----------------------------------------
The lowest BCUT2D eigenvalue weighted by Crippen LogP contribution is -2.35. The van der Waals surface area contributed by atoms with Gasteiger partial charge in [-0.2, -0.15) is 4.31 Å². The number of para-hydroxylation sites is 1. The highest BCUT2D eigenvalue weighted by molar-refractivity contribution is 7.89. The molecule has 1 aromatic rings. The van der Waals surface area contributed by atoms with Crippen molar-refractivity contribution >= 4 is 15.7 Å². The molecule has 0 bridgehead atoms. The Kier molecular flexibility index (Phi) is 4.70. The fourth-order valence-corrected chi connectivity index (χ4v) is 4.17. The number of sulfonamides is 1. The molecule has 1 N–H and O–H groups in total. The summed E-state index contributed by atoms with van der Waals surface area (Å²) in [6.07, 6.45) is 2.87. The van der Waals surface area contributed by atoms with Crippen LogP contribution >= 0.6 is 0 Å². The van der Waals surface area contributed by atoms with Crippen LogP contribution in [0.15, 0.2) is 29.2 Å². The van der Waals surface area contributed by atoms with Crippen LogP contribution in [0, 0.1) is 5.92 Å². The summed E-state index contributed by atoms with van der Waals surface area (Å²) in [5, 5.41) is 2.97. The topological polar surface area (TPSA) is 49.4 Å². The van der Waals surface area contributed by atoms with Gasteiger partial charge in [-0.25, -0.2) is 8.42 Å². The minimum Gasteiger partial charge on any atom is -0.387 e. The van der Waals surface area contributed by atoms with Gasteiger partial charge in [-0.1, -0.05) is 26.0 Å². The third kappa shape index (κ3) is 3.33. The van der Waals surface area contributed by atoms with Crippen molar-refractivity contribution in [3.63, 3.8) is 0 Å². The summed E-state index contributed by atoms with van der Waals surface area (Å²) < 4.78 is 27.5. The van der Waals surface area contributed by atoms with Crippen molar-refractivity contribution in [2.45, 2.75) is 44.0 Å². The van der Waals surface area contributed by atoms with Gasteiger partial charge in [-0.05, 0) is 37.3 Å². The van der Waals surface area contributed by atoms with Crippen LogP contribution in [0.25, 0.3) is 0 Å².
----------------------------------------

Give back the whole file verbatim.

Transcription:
The lowest BCUT2D eigenvalue weighted by Crippen LogP contribution is -2.35. The van der Waals surface area contributed by atoms with Gasteiger partial charge in [-0.2, -0.15) is 4.31 Å². The number of para-hydroxylation sites is 1. The highest BCUT2D eigenvalue weighted by molar-refractivity contribution is 7.89. The molecule has 1 aromatic rings. The van der Waals surface area contributed by atoms with Crippen molar-refractivity contribution >= 4 is 15.7 Å². The molecule has 0 bridgehead atoms. The Kier molecular flexibility index (Phi) is 4.70. The fourth-order valence-corrected chi connectivity index (χ4v) is 4.17. The number of sulfonamides is 1. The molecule has 1 N–H and O–H groups in total. The summed E-state index contributed by atoms with van der Waals surface area (Å²) in [6.07, 6.45) is 2.87. The van der Waals surface area contributed by atoms with Crippen LogP contribution >= 0.6 is 0 Å². The van der Waals surface area contributed by atoms with Crippen LogP contribution in [0.15, 0.2) is 29.2 Å². The van der Waals surface area contributed by atoms with Crippen LogP contribution in [0, 0.1) is 5.92 Å². The summed E-state index contributed by atoms with van der Waals surface area (Å²) in [5, 5.41) is 2.97. The topological polar surface area (TPSA) is 49.4 Å². The van der Waals surface area contributed by atoms with Gasteiger partial charge in [-0.25, -0.2) is 8.42 Å². The minimum Gasteiger partial charge on any atom is -0.387 e. The van der Waals surface area contributed by atoms with Gasteiger partial charge in [-0.1, -0.05) is 26.0 Å². The third kappa shape index (κ3) is 3.33. The van der Waals surface area contributed by atoms with Crippen molar-refractivity contribution in [3.63, 3.8) is 0 Å². The summed E-state index contributed by atoms with van der Waals surface area (Å²) < 4.78 is 27.5. The van der Waals surface area contributed by atoms with Crippen molar-refractivity contribution in [2.45, 2.75) is 44.0 Å². The van der Waals surface area contributed by atoms with Gasteiger partial charge in [-0.05, 0) is 37.3 Å². The van der Waals surface area contributed by atoms with Crippen LogP contribution in [0.25, 0.3) is 0 Å².